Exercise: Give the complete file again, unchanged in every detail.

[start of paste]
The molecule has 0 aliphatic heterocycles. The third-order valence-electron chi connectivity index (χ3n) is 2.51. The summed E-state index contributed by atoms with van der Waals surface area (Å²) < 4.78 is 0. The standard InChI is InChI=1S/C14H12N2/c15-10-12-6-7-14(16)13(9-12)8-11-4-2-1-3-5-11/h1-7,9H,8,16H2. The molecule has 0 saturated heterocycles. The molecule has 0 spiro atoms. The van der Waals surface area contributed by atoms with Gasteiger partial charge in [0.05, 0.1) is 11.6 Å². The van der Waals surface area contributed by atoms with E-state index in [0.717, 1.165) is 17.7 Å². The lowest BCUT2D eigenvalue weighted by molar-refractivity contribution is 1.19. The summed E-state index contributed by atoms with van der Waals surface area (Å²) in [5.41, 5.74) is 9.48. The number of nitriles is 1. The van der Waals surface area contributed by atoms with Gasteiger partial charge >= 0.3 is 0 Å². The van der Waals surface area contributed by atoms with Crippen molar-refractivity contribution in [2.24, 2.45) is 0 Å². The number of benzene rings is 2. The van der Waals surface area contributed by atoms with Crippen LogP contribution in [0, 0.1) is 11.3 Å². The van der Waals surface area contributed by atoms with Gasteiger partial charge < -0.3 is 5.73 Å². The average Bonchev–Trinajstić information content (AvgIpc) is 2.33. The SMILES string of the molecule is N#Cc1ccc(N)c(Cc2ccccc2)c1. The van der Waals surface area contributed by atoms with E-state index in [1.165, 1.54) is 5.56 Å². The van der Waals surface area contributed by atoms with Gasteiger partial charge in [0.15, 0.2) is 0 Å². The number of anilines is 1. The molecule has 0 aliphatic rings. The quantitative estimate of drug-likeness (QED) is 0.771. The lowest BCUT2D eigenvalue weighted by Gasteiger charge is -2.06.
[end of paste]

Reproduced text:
The molecule has 0 aliphatic heterocycles. The third-order valence-electron chi connectivity index (χ3n) is 2.51. The summed E-state index contributed by atoms with van der Waals surface area (Å²) < 4.78 is 0. The standard InChI is InChI=1S/C14H12N2/c15-10-12-6-7-14(16)13(9-12)8-11-4-2-1-3-5-11/h1-7,9H,8,16H2. The molecule has 0 saturated heterocycles. The molecule has 0 spiro atoms. The van der Waals surface area contributed by atoms with Gasteiger partial charge in [0.05, 0.1) is 11.6 Å². The van der Waals surface area contributed by atoms with E-state index in [0.717, 1.165) is 17.7 Å². The lowest BCUT2D eigenvalue weighted by molar-refractivity contribution is 1.19. The summed E-state index contributed by atoms with van der Waals surface area (Å²) in [5.41, 5.74) is 9.48. The number of nitriles is 1. The van der Waals surface area contributed by atoms with Gasteiger partial charge >= 0.3 is 0 Å². The van der Waals surface area contributed by atoms with Crippen molar-refractivity contribution in [2.24, 2.45) is 0 Å². The number of benzene rings is 2. The van der Waals surface area contributed by atoms with Crippen LogP contribution in [0, 0.1) is 11.3 Å². The van der Waals surface area contributed by atoms with Gasteiger partial charge < -0.3 is 5.73 Å². The average Bonchev–Trinajstić information content (AvgIpc) is 2.33. The SMILES string of the molecule is N#Cc1ccc(N)c(Cc2ccccc2)c1. The van der Waals surface area contributed by atoms with E-state index in [1.165, 1.54) is 5.56 Å². The van der Waals surface area contributed by atoms with Gasteiger partial charge in [0.15, 0.2) is 0 Å². The number of anilines is 1. The molecule has 0 aliphatic rings. The quantitative estimate of drug-likeness (QED) is 0.771. The lowest BCUT2D eigenvalue weighted by Gasteiger charge is -2.06.